Amundsen’s father, Norwegian-born Casper Emerson Jr., was an accomplished artist in his own right. A newspaper and magazine illustrator, during World War I, the elder Emerson took home a prize for a Treasury Department war savings poster he had created. Though he was raised in Brooklyn and New Jersey, Amundsen and his father often headed out to the East End for rest and relaxation.

This painting is attributed to “W. Hughes.”

“Cappy had a picture of himself at the Sag Harbor bridge at age 2,” explained Wallace. “His whole life he had a relationship to the community. Though he was married, Cappy’s father would bring girls out to the [American] hotel. He’d give Cappy a fishing rod and boat and send him out so he could meet the girls.”

In those early years, Amundsen got to know many local boys who became his lifelong friends and who protected him when he moved to Sag Harbor later in his life.

“He came to Sag Harbor for good in 1945. Once Cappy got back here, he was outspoken,” said Wallace. “Cappy came to a meeting of the waterfront group and they wanted to buy an ambulance. He said, ‘I don’t feel sorry for you because you have the greatest waterfront and you don’t use it.’ He helped start the first HarborFest in Sag Harbor.

“Cappy was an amazing guy,” said Wallace, who adds that another major issue in Sag Harbor that Amundsen became involved with had to do with the Pierson High School basketball team.

“The team went out drinking and the coach and principal expelled the players and people were upset,” said Wallace. “Cappy was an alcoholic himself, and they had a big meeting and he said, ‘What good does it do to kick the kids out of school? They’ll just get in more trouble.’ So he started a sea scout program for the local youth.”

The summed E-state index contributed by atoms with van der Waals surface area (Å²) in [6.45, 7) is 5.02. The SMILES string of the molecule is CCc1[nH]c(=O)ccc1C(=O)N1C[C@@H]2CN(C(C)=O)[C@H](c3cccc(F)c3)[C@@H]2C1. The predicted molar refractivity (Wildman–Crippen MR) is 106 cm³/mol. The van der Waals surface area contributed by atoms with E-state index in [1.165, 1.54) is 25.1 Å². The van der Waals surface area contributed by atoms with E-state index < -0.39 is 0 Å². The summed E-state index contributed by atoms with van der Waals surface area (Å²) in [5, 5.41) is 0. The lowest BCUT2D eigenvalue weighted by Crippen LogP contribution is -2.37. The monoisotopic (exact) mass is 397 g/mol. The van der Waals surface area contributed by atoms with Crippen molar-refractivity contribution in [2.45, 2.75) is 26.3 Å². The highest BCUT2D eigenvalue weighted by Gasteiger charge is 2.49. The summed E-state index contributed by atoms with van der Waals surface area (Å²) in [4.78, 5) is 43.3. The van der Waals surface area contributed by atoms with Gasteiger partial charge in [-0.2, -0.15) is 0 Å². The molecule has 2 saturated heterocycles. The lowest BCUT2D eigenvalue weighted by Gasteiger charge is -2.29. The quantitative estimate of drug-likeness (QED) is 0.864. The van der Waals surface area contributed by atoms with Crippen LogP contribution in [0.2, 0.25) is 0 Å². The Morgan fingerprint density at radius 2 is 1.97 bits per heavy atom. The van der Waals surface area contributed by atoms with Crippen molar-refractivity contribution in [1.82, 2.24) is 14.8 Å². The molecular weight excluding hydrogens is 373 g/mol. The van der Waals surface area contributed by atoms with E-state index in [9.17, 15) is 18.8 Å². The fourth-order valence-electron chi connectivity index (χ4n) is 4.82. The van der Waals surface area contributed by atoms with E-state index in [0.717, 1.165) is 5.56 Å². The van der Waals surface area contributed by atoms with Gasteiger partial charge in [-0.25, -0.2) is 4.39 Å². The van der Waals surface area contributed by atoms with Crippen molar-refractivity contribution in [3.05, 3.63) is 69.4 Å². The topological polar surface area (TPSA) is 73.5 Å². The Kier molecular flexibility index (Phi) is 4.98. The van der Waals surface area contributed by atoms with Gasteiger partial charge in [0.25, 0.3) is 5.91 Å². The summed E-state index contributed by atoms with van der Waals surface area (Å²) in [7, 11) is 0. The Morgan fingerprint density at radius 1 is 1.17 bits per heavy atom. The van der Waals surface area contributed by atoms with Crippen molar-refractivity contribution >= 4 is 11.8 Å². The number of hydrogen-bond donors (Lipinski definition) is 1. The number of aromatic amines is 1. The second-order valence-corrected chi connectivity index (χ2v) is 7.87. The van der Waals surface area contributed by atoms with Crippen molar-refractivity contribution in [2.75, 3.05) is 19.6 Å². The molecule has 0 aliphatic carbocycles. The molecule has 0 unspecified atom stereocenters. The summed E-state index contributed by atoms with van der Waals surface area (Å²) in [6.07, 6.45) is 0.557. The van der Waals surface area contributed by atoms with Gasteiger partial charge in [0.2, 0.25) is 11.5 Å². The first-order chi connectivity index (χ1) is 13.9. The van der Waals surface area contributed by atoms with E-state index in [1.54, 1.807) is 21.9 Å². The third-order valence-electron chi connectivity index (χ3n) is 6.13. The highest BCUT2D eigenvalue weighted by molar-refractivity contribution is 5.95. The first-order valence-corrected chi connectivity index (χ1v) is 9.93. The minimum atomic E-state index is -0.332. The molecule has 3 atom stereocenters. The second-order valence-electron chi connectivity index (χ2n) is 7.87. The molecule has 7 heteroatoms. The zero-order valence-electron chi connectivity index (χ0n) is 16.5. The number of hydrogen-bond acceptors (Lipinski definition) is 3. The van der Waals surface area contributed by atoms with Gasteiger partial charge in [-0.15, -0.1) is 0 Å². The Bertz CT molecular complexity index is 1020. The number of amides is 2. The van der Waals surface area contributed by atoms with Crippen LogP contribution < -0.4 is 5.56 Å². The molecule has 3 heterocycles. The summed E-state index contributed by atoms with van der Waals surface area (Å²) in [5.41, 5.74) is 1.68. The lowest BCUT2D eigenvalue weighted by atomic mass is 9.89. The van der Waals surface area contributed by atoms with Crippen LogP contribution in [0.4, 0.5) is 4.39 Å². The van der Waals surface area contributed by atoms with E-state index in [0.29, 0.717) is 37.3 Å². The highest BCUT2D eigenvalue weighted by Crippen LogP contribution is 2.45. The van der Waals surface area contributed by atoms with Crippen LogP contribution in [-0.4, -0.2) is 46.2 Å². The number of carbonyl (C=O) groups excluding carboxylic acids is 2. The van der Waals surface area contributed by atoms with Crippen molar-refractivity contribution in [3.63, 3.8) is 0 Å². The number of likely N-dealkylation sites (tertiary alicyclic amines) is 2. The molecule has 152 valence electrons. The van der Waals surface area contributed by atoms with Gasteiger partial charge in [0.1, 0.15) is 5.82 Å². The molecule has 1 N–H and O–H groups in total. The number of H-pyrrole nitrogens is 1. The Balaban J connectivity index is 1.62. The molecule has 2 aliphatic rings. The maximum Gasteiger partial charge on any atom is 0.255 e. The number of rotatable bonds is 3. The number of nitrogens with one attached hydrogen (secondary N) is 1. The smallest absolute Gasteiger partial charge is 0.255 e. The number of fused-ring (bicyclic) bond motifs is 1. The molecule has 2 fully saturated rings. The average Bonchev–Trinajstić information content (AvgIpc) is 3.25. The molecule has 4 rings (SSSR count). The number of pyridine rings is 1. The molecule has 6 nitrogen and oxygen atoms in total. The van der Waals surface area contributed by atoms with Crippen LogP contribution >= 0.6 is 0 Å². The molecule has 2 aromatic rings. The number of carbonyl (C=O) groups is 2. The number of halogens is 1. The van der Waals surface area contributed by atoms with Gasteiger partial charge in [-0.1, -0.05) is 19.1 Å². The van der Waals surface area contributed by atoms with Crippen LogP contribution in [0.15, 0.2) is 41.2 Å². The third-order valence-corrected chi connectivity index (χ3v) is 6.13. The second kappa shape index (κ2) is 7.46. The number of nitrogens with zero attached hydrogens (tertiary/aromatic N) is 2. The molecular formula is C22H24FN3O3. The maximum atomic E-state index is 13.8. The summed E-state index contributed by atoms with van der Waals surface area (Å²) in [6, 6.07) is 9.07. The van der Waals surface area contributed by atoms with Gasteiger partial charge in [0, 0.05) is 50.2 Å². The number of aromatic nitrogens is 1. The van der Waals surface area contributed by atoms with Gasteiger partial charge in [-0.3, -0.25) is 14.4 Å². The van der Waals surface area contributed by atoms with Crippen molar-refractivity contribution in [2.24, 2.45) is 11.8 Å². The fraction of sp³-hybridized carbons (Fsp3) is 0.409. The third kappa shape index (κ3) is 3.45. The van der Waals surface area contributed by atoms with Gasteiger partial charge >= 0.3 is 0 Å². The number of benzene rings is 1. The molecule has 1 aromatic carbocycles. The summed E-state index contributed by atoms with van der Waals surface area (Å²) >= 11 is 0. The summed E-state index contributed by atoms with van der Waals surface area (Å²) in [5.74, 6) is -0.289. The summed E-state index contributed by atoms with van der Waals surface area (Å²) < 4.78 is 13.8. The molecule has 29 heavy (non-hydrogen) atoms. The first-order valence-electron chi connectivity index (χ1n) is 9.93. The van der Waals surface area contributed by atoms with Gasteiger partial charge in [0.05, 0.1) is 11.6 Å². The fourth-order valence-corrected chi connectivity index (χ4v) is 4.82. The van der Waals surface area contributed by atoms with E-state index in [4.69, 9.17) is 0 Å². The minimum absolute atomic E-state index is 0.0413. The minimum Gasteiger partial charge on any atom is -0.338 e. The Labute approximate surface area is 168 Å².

Today, Wallace notes that all these years later, the pricing structure Amundsen developed for the works of his many aliases remains true to this day.

“The Cappy paintings are expensive. But you can buy an alias for much less by the same artist,” said Wallace. “Cappys sell for the most, then others sell for less. There are a lot of buyers now for Hughes, Mackays and Wards.

“That’s how he lived,” he said. “All he needed to do was trade or barter paintings.”

A Calais market scene is attributed to Dennis Ainsley. From the collection of Robert Jahoda.

Interestingly enough, in all his years, Wallace has not come across a single whaling scene by Amundsen that was painted under an alias. It would seem that Amundsen had a special affinity for the topic and opted to keep that subject for himself. Wallace also suspects there is a lot more work by Amundsen out there that has yet to be discovered.

“I believe there are a whole bunch of Cappys out there painted under a different name that are Abstract Expressionist works,” he said. “He taught abstract painting. I think there’s possibly a body of work out there we don’t know about.”

Maybe, just maybe, those works are tucked away in some attics in Sag Harbor.

“The Art and Aliases of ‘Cappy’ Amundsen” remains on view at the Sag Harbor Whaling Museum through October. Admission is by staggered entry and reservations may be made at 631-725-0770, or visit for information. The museum is at 200 Main Street, Sag Harbor and open Thursday through Sunday, 10 a.m. to 4:30 p.m. (last entry 4 p.m.).